Texas courts may also turn to interpretations from other states with statutes similar to the Texas price-gouging provision.4 For example, Florida law prohibits sellers from charging a price that is in "gross disparity" to pre-disaster prices for "essential commodities."5 Florida concludes that a gross disparity exists if the post-disaster price charged for the commodity grossly exceeds the price during the 30 days prior to the declaration of disaster, unless the seller can justify the increased price by showing increases in its costs or "market trends." Fla. Stat. §501.160(b)(1), (2).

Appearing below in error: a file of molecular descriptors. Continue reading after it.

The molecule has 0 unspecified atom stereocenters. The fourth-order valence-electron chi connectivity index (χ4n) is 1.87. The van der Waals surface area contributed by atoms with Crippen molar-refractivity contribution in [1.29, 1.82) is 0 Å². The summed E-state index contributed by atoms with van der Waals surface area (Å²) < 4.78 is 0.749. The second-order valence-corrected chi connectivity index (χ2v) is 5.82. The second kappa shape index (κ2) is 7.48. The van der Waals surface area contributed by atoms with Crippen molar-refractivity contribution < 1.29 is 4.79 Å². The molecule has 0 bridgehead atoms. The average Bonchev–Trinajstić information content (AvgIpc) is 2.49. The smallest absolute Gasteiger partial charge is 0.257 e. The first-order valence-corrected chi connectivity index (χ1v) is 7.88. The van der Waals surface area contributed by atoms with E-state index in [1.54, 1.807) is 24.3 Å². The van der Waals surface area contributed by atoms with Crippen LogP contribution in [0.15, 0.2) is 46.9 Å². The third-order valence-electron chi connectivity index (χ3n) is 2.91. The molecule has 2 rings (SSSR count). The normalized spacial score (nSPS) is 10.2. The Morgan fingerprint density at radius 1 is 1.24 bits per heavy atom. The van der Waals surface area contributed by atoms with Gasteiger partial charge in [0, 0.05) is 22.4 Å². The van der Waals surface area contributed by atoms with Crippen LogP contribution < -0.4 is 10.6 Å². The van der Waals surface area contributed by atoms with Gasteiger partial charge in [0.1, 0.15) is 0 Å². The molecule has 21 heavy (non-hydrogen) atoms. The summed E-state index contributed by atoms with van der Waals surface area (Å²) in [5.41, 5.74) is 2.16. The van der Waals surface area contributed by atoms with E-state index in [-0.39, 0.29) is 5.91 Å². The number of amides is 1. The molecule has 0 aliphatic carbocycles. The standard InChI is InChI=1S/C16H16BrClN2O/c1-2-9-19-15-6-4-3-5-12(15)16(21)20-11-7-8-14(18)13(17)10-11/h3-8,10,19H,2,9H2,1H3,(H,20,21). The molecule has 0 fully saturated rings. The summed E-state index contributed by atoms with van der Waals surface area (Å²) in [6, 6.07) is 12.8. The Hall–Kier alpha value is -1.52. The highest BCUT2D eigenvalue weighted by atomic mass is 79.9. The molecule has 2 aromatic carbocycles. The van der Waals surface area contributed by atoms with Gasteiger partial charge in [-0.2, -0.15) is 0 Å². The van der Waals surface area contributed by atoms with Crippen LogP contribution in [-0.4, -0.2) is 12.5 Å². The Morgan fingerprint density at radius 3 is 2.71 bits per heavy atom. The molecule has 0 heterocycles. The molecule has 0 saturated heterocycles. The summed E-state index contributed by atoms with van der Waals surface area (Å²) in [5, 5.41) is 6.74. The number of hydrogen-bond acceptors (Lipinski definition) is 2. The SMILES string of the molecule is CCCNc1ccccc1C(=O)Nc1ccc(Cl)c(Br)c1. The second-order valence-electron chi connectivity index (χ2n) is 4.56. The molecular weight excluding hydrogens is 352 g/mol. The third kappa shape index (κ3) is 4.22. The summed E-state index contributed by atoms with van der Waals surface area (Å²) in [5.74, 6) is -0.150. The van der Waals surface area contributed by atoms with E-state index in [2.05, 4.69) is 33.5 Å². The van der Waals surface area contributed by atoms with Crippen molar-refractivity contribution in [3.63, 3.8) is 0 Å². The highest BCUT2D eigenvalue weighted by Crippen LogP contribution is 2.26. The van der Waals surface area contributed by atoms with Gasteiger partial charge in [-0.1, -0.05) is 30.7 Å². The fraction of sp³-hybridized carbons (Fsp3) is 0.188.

Consequences and Takeaways

The penalties for violating the DTPA's prohibition against price gouging can be severe. In addition to civil damages, the state's consumer protection division can seek a civil penalty of up to $20,000 for each individual violation and an additional amount up to $250,000 if the victim was 65 years old or older, as well as injunctive relief. Tex. Bus. & Commerce Code §17.47(c). Accordingly, Texas businesses should not reflexively raise prices in the face of a disaster but instead should have a process put in place that includes, among other things, consideration of their documented increased costs and pricing trends.